NEJM 30 Mar 2017 Vol 376
Rivaroxaban vs aspirin long after VTE
The longer you give anticoagulants to people following venous thromboembolism, the fewer subsequent thromboembolic events they will have. At some point you have to decide whether to go on or to stop, and this Bayer-funded trial has recruited participants who “had completed 6 to 12 months of anticoagulation therapy and were in equipoise regarding the need for continued anticoagulation.” Bayer produces the direct oral anticoagulant rivaroxaban which has plenty of patent time left and costs about £800 per patient per year in the NHS. The trial compared fixed doses of rivaroxaban (10mg and 20mg) with 100mg of aspirin daily. Not surprisingly, rivaroxaban proved better at preventing recurrent VTE over the course of a year than aspirin: absolute rates were 1.5% (20mg), 1.2% (10mg) and 4.4% for aspirin. It was a typical industry trial involving 3396 patients from 244 sites in 31 countries with Bayer as the data holder and main analyst. But that’s not my beef today: what puzzles me is the lack of a definition of the “equipoise” that these patients were supposed to be in. This isn’t specified in the article or the supplement, and the table of patient characteristics shows a very heterogeneous picture. I do hope Bayer will make the individual participant data available without delay.
Quadrivalent HPV vaccine & pregnancy outcomes
A few weeks ago, I unintentionally strayed into a minefield on the subject of the safety of quadrivalent vaccines to prevent human papillomavirus infection. This time I will tiptoe around the circumference very carefully. In a nationwide case-control study from Denmark, women who had vaccine exposure during the prespecified time windows were matched for propensity score in a 1:4 ratio with women who did not have vaccine exposure during the same time windows. In these matched analyses, exposure to the quadrivalent HPV vaccine was not associated with significantly higher risks than no exposure for major birth defect, spontaneous abortion, preterm birth, low birth weight, small size for gestational age, or stillbirth.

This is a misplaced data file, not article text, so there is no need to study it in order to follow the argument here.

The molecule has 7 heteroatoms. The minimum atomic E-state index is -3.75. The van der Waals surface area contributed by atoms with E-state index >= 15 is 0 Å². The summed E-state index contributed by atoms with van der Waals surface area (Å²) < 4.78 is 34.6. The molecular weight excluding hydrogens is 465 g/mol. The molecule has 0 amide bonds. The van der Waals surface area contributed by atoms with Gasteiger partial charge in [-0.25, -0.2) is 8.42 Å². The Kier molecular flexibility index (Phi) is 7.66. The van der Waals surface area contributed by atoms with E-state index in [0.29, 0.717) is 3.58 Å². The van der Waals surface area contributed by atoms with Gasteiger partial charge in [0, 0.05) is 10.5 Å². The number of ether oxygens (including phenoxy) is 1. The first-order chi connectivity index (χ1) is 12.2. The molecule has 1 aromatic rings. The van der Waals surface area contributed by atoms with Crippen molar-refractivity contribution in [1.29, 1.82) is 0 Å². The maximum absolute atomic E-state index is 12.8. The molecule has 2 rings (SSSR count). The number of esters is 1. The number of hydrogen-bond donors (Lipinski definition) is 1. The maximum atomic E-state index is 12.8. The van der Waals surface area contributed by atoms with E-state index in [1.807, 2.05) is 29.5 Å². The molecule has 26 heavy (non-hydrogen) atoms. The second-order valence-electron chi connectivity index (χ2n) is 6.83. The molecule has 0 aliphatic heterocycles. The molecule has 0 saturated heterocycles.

Inotropic “support” during cardiac surgery
When people with heart failure are given drugs to stimulate the heart, they tend to die faster. If they feel better in the meantime, I would say that the choice should be theirs. But in this trial of levosimendan the patients were mostly asleep. The inotrope was given to patients just before heart surgery and the hope was that it would help to reduce post-operative low cardiac output syndrome. The composite end-point of the trial was a very generous mix, but despite that and a well-powered design, levosimendan failed to make any difference.
How open data gets used
Five years ago, when I had the amazing fortune to be in at the start of the Yale University Open Data Access project, data sharing was a bold and threatening idea which provoked much overt and covert opposition. Now it has become motherhood-and-apple-pie, and the best that its opponents can come up with is that mothers are nice and so are apple pies, but do we really need to divert so much attention to them when mum is in a comfy nursing home and there are so many other pies on the supermarket shelves. Let’s not forget that even now, many pharmaceutical companies only allow very limited access to their data and very few academics show enthusiasm for sharing. And interest in working on full data sets is relatively limited as yet, since it’s not a major draw for funders. But a survey of data requests made to the US National Heart, Lung, and Blood Institute data repository shows what I hope is the beginning of a surge. From January 2000 through May 2016, a total of 370 investigators requested data from 1 or more clinical trials. Requests for trial data have been increasing, with 195 investigators (53%) initiating requests during the last 4.4 years of the study period. Although I would argue that every trial with important consequences for clinical practice and/or health spending should undergo independent individual participant analysis, very few people are doing this. “Demand for trial data for secondary analysis has been increasing. Requesting data for the a priori purpose of reanalysis or verification of original findings was rare.” Just look back at that Bayer trial of rivaroxaban—wouldn’t it be good to delve into the individual data before committing to spending £800 per patient per year for hundreds of thousands of people?
JAMA 28 Mar 2017 Vol 317
Vit D & calcium: no effect on cancer incidence in older women